Last Sunday we looked at Colossians 4:2-6. In that passage, Paul tells the Colossians to “walk in wisdom toward outsiders, making the best use of the time” and to “let your speech always be gracious, seasoned with salt, so that you may know how you ought to answer each person.” (Col 4:5-6 ESV). For many of us, obeying these verses by living differently than the non-Christians in our life and speaking with a gracious boldness about what we believe to them can be very difficult. With that in mind, I thought it might be helpful to revisit the central command of verse 5; “walk…”
The term “walk” is used all over scripture to describe consistent and steady daily living. In Genesis 5 we are told about Enoch who “walked with God.” In other words, his life was filled with days of consistent and unwavering devotion to God. That idea is also in mind when we are told in Deuteronomy 5:33 to “walk in all the way the Lord your God has commanded you.” The same goes for Micah 6:8 as we are told what the Lord requires of his people; “to do justice, to love kindness and walk humbly with the Lord.” Paul himself uses the word many times, such as in Romans 8:4 when he describes Christians as those who “walk not according to the flesh but according to the Spirit.” So when Paul says in Colossians to “walk in wisdom toward outsiders” he is calling us to wisely live out our daily lives – both individually and as a community of believers – amongst outsiders.
This is really helpful advice for getting us over some the fears we have when trying to share our faith. Too often we feel like we need to “get it all out there” in a single conversation because we don’t expect to converse regularly with the non-Christians we’re talking to. If our daily life is being lived amongst outsiders than we know that each conversation, paired with how we live and work, is simply one aspect of our interaction with them. As a result, we will be able to talk about the Gospel –the good news of what God has done through Jesus and how that has changed our life – in ways that are relevant to their own felt needs and fears instead of just confronting them with a presentation.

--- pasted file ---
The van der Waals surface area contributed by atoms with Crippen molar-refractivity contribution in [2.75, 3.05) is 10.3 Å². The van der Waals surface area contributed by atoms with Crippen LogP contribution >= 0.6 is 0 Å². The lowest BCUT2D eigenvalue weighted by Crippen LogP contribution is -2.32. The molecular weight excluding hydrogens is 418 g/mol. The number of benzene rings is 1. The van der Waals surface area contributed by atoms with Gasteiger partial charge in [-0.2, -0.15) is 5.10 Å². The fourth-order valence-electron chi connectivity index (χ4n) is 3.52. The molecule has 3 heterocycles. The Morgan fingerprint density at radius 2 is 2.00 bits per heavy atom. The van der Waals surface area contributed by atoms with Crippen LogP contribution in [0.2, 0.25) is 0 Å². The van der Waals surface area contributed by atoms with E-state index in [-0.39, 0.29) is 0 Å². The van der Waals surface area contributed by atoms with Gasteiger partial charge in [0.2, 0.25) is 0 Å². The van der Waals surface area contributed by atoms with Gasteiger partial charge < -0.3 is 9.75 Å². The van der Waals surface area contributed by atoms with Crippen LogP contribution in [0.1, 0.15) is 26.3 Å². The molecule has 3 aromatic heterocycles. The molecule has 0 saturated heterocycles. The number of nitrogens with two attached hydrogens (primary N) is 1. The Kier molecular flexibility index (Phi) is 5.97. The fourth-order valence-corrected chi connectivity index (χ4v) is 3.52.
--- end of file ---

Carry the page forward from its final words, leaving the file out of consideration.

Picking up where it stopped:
Notice also how at the end of this passage Paul hopes that we will know how to answer each person. The Gospel should have such an effect on us that our daily life incites questions from observers as to why it is so different from their own. Certainly there is a need to proclaim the Gospel to others even when not provoked. The Gospel is good news. News is only spread as people tell others about it. A poor beggar who finds a plentiful supply of food can’t expect other poor beggars to find out about that source without him telling them about it. At the same time, it would be ridiculous to think that the increase of joy and nutrition in that beggar’s life wouldn’t incite questions from other poor beggars. That is us as Christians. We have a wonderful message to tell to others. Therefore we look for every opportunity we can to share it. This message makes such a difference in our own lives that even when we don’t see opportunity to share it, those who don’t know it will inevitably be asking us about it.
If you’re looking for more resources on sharing the Gospel, I highly recommend a short book by Mack Stiles called Marks of the Messager: Knowing, Living and Speaking the Gospel. What makes this book so helpful is that, instead of focusing on a method, it focuses on the orientation of the messenger. While Stiles does not downplay the need for thoughtful methods, he knows that even flawed ones thrive when they are used by those in whom the Gospel has taken root. This, indeed, is what the God who causes the Gospel to bear fruit and grow (Col 1:6) longs to do in and through us.